“I just want to ask for the world, the baseball world, to forgive them for the mistakes that they’ve made.”
The team plays its first spring training game February 22.
Some current and former players aren’t impressed
Some current and former professional baseball players didn’t take kindly to the Astros’ news conference Thursday.
“Let us know what pitches are coming and let’s just see how much it ‘doesn’t impact the game,'” Texas Rangers outfielder Willie Calhoun tweeted.
“I’m no expert, but I am a human who understands what remorse looks like. Didn’t really see that,” former third baseman Trevor Plouffe, who last played for Philadelphia in 2018, said on Twitter. “Just some smugness and rehearsed blanket answers.”
Milwaukee Brewers pitcher Brett Anderson tweeted an “Anchorman” meme in response to Crane’s comment about the scandal not impacting the game. The meme featuring the film’s lead character, Ron Burgundy, saying “I don’t believe you.”
Los Angeles Angels outfielder Michael Hermosillo tweeted simply: “Didn’t impact the game lol.”
Plouffe had kinder words about Altuve’s clubhouse comments, linking to a clip in which Altuve acknowledged what the Astros did was wrong.
“Yes, dude. This one is way better. Probably should have led with this!” Plouffe tweeted.
MLB, following a report detailing allegations of the scheme in the sports news website The Athletic, found that employees in the Astros’ video replay room used an outfield camera fixed on the opposing catcher to steal and decode the catcher’s signs to his pitcher.
That information was then relayed to Astros hitters, giving them a good idea of what kind of pitch was coming. MLB rules prohibit using electronic devices to steal signs.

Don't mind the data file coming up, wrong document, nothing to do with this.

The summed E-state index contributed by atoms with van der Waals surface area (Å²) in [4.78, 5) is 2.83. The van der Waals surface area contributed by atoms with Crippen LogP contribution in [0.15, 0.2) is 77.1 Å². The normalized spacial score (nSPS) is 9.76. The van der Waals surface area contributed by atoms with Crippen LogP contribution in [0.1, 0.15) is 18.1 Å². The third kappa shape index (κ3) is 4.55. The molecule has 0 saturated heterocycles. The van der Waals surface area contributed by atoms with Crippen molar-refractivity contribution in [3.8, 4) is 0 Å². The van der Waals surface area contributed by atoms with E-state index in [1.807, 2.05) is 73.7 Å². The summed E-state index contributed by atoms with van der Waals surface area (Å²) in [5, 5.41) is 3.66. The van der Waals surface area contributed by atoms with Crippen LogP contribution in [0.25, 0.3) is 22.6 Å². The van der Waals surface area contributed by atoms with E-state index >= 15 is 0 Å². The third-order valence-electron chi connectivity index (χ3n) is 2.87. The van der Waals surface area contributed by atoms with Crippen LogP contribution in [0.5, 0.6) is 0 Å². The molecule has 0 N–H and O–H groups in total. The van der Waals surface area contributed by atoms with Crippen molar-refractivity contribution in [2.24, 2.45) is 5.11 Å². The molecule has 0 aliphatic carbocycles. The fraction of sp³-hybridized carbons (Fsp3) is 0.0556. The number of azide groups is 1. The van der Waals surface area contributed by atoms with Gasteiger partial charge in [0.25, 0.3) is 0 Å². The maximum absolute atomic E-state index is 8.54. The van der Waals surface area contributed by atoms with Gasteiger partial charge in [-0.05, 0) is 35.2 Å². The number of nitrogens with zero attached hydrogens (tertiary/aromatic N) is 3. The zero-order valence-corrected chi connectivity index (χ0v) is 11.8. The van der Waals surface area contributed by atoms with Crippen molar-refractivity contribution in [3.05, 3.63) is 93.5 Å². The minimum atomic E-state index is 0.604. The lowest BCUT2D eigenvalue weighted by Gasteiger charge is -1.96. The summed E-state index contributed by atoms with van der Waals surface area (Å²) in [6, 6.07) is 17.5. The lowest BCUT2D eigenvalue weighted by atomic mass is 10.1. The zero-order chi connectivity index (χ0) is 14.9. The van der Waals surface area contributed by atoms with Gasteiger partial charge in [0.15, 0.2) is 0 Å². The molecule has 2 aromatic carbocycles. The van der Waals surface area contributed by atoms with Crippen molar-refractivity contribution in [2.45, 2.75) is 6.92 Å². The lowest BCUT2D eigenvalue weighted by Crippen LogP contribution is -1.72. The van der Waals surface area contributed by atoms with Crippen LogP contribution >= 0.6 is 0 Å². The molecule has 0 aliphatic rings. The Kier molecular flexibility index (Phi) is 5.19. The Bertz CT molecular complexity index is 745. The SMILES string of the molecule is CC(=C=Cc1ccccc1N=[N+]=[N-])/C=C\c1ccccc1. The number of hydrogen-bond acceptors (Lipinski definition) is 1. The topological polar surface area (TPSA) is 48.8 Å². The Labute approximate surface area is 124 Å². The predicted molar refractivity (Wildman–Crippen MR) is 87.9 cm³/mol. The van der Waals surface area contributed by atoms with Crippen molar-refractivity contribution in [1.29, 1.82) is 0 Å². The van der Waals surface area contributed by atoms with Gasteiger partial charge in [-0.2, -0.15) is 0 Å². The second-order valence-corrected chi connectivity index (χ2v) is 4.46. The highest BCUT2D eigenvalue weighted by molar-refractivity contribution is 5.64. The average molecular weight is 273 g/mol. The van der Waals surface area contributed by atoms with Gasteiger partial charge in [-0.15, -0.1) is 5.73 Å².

The Wall Street Journal reported a more detailed description of the decoding effort over the weekend. The Journal reported that during the 2017 and 2018 seasons, Astros staff put the signals into a computer program that helped decipher what the signs meant in real time. The newspaper cited a letter that MLB Commissioner Rob Manfred sent to Luhnow, the now-fired Astros general manager.
Initially, at the start of the 2017 season, intermediaries would relay decoded information to an Astros base runner, who would signal the information to the batter, MLB found.
Eventually, after a sign was decoded, a player would “bang a nearby trash can with a bat” to communicate the upcoming type of pitch to the batter, the MLB findings say.
The MLB review found that then-bench coach Alex Cora was involved in the scheme, but Hinch wasn’t. The review found that there is “documentary and testimonial evidence” that Luhnow had knowledge of the actions of the replay review room staff, but that he “did not give it much attention.”
The Journal’s report suggests Luhnow knew about the computer program. CNN has asked Luhnow and the Astros for comment about the Journal’s report but has not heard back.
Luhnow has repeatedly denied knowledge about the can-banging scheme and denied cheating.
“I am not a cheater,” Luhnow said last month. “I did not know rules were being broken.”
“As the commissioner set out in his (January) statement, I did not personally direct, oversee or engage in any misconduct,” he said.